Excerpt From Finding the Center by V. S. Naipaul
"Prologue to an Autobiography" is what its title says. It is not an autobiography, a story of life or deeds done. It is an account of something less easily seized: my literary beginnings and the imaginative promptings of my many-sided background.
From ‘Prologoue to an Autobiography’
It is now nearly thirty years since, in a BBC room in London, on an old BBC typewriter, and on smooth, "non-rustle" BBC script paper, I wrote the first sentence of my first publishable book. ...
It was in that Victorian-Edwardian gloom, and at one of those typewriters, that late one afternoon, without having any idea where I was going, and not perhaps intending to type to the end of the page, I wrote: Every morning when he got up Hat would sit on the banister of his back verandah and shout across, "What happening there, Bogart?"
That was a Port of Spain memory. It seemed to come from far back, but it was only eleven or twelve years old. It came from the time when we - various branches of my mother's family - were living in Port of Spain, in a house that belonged to my mother's mother. We were country people, Indians, culturally still Hindus, and this move to Port of Spain was in the nature of a migration: from the Hindu and Indian countryside to the white-negro-mulatto town. (At that time in Trinidad black, used by a non-black, was a word of insult, negro was - and remains - a polite word.)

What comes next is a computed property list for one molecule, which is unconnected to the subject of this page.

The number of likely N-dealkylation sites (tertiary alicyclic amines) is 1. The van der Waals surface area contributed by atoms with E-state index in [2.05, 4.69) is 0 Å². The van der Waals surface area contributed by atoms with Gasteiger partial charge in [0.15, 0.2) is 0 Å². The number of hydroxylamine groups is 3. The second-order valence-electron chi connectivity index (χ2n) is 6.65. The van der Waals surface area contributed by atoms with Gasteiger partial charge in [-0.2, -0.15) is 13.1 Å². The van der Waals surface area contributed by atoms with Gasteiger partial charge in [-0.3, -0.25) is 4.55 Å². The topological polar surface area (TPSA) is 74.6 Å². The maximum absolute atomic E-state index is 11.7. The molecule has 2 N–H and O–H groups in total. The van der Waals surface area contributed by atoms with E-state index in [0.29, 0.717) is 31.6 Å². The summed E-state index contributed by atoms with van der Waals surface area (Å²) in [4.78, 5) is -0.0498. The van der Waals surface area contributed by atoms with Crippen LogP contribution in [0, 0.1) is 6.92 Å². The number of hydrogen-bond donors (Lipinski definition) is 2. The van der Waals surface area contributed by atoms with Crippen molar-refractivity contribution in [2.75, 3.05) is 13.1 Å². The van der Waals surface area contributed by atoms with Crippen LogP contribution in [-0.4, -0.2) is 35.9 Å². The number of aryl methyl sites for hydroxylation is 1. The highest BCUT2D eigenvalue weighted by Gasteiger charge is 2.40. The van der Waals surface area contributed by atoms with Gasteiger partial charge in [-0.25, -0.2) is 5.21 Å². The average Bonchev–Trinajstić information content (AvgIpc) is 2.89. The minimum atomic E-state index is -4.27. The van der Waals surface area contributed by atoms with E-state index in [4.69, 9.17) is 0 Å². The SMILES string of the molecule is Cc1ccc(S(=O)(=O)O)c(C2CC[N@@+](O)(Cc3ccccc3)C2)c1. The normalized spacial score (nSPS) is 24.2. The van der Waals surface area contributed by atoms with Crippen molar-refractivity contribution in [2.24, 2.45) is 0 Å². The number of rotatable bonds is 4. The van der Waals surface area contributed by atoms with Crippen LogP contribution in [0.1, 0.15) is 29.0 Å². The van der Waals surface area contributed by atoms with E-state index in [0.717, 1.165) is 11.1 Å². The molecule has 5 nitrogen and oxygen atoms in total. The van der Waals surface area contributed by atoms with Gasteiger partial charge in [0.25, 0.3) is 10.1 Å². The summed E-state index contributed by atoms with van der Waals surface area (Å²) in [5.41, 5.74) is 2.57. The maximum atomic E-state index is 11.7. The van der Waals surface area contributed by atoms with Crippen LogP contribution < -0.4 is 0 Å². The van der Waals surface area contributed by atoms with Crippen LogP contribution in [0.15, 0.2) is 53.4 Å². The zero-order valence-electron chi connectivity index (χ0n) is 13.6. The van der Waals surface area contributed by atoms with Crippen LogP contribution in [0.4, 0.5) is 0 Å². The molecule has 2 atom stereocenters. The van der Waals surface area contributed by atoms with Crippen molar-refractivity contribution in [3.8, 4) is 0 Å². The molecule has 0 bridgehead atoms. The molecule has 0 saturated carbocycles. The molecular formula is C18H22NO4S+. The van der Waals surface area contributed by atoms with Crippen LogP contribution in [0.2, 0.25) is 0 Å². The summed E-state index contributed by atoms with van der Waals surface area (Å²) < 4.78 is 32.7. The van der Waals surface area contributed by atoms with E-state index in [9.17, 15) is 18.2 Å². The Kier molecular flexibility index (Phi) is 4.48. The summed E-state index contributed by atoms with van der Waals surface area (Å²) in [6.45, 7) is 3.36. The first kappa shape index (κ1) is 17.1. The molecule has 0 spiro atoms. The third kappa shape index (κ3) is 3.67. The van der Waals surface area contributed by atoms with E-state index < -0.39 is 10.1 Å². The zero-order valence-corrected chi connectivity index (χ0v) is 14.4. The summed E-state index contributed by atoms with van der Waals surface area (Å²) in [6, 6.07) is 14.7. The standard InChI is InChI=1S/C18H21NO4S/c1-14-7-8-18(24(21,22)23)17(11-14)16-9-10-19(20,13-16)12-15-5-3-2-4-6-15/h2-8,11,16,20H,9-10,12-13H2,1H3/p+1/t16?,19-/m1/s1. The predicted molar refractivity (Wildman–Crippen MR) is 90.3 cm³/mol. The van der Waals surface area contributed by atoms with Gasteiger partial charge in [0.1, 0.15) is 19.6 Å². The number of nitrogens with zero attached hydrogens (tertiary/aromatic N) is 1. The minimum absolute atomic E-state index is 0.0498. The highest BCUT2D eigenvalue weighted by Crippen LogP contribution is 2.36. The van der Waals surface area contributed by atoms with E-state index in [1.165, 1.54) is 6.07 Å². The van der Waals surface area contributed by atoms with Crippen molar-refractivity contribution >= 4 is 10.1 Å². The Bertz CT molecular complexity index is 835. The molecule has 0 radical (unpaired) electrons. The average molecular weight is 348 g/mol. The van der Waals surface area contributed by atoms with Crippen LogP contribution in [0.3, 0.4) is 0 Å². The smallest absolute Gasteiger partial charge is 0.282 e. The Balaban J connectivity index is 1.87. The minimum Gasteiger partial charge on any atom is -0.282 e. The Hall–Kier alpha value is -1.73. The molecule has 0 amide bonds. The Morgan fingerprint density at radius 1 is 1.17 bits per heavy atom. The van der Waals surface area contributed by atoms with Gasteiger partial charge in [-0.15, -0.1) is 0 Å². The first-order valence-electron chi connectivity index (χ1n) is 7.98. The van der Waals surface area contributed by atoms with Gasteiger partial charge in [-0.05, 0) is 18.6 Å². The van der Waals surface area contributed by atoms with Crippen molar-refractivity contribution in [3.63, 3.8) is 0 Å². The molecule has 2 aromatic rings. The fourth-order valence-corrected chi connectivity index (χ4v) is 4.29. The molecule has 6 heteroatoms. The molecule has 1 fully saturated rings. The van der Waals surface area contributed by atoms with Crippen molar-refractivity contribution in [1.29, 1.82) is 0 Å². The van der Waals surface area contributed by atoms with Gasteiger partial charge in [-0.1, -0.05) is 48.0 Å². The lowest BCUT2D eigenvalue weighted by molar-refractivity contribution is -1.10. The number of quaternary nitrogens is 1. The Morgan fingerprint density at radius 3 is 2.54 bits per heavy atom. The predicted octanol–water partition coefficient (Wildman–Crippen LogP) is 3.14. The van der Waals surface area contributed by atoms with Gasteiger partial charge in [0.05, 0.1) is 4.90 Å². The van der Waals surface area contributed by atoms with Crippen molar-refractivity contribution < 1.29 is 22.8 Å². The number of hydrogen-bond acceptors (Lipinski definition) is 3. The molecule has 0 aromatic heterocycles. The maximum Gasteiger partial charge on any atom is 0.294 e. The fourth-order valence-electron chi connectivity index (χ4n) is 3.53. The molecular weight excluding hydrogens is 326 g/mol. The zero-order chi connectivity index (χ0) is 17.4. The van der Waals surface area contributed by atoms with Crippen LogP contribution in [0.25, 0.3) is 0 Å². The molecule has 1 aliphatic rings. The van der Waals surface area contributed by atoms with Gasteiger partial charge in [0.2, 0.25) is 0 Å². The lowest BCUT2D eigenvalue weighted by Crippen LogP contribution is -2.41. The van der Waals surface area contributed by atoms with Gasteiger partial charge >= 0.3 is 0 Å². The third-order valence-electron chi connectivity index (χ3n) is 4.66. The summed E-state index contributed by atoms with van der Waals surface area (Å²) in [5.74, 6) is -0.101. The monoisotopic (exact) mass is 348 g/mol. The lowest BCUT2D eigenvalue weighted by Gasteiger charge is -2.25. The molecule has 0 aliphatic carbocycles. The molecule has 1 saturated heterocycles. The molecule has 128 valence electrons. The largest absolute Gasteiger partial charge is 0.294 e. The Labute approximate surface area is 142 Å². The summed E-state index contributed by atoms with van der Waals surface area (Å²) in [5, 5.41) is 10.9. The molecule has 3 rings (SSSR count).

Hat was our neighbor on the street. He wasn't negro or mulatto. But we thought of him as halfway there. He was a Port of Spain Indian. The Port of Spain Indians - there were pockets of them - had no country roots, were individuals, hardly a community, and were separate from us for an additional reason: many of them were Madrassis, descendants of South Indians, not Hindi-speaking, and not people of caste. ...
That shout of "Bogart!" was in more than one way a shout from the street. And, to add to the incongruity, it was addressed to someone in our yard: a young man, very quiet, yet another person connected in some way with my mother's family. He had come not long before from the country and was living in the separate one-room building at the back of our yard. ...
That was Bogart's story, as I knew it. And - after all our migrations within Trinidad, after my own trip to England and my time at Oxford - that was all the story I had in mind when - after two failed attempts at novels - I sat at the typewriter in the freelancers' room in the Langham Hotel, to try once more to be a writer. And luck was with me that afternoon. Every morning when he got up Hat would sit on the banister of his back verandah and shout across, "What happening there, Bogart?" Luck was with me, because that first sentence was so direct, so uncluttered, so without complications, that it provoked the sentence that was to follow. Bogart would turn in his bed and mumble softly, so that no one heard, "What happening there, Hat?"
The first sentence was true. The second was invention. But together - to me, the writer - they had done something extraordinary. Though they had left out everything - the setting, the historical time, the racial and social complexities of the people concerned - they had suggested it all; they had created the world of the street, they had set up a rhythm, which dictated all that was to follow.
© V. S. Naipaul